Normally Oriented Adhesion versus Friction Forces in Bacterial Adhesion to Polymer-Brush Functionalized Surfaces Under Fluid Flow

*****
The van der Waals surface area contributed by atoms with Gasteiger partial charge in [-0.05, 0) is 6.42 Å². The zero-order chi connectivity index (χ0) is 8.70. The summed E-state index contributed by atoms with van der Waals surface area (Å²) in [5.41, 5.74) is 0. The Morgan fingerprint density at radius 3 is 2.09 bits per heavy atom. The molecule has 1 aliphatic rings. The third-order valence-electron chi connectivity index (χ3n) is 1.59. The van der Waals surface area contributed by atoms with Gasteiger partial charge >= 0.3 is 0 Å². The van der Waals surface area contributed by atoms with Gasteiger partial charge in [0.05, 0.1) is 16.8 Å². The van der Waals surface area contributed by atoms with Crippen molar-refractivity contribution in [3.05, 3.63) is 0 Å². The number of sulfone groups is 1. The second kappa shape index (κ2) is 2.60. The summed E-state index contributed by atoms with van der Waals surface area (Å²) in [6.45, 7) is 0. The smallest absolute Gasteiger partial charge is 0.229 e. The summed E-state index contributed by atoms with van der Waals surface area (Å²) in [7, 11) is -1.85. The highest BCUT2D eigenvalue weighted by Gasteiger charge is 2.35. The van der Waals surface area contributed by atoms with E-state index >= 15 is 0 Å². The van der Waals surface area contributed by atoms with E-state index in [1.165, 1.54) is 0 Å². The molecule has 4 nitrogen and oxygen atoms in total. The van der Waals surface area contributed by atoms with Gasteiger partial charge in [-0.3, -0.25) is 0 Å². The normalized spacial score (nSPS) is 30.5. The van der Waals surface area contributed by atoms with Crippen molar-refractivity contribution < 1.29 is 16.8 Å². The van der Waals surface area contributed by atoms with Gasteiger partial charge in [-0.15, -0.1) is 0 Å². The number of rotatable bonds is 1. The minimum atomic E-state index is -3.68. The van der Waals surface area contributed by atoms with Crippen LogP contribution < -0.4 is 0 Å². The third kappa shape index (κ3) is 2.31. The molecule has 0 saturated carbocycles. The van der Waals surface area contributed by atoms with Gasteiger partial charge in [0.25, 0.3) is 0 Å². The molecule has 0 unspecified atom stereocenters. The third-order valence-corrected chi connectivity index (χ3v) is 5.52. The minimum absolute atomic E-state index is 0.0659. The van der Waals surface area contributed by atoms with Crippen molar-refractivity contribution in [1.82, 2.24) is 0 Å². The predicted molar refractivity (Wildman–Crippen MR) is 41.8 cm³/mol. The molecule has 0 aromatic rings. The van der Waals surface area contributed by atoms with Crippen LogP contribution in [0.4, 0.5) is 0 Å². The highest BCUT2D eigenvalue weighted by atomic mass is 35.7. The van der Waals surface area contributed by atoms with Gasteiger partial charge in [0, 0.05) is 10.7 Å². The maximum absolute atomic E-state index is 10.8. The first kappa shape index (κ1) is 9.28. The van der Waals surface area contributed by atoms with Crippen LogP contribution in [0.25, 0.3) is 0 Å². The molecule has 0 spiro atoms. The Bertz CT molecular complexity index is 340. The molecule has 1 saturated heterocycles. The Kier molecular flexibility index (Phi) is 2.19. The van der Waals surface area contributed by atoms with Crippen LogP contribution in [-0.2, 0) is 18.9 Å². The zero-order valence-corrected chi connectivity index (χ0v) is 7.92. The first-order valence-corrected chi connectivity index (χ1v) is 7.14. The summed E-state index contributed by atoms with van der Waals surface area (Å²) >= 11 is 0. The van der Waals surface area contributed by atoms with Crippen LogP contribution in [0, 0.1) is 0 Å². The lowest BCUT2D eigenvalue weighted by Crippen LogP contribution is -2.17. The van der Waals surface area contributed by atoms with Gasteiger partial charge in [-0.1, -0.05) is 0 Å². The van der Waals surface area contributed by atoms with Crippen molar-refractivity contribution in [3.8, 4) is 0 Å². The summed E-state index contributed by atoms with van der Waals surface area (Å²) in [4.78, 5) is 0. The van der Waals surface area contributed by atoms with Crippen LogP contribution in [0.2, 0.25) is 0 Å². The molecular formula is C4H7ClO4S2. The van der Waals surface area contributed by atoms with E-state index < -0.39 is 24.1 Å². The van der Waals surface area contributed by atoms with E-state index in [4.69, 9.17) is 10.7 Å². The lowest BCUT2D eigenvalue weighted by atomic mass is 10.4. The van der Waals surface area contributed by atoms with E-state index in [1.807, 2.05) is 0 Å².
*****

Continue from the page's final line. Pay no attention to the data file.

Bacterial adhesion is problematic in many diverse applications. Coatings of hydrophilic polymer chains in a brush configuration reduce bacterial adhesion by orders of magnitude, but not to zero. Here, the mechanism by which polymer-brush functionalized surfaces reduce bacterial adhesion from a flowing carrier fluid by relating bacterial adhesion with normally oriented adhesion and friction forces on polymer (PEG)-brush coatings of different softness is studied. Softer brush coatings deform more than rigid ones, which yields extensive bond-maturation and strong, normally oriented adhesion forces, accompanied by irreversible adhesion of bacteria. On rigid brushes, normally oriented adhesion forces remain small, allowing desorption and accordingly lower numbers of adhering bacteria result. Friction forces, generated by fluid flow and normally oriented adhesion forces, are required to oppose fluid shear forces and cause immobile adhesion. Summarizing, inclusion of friction forces and substratum softness provides a more complete mechanism of bacterial adhesion from flowing carrier fluids than available hitherto.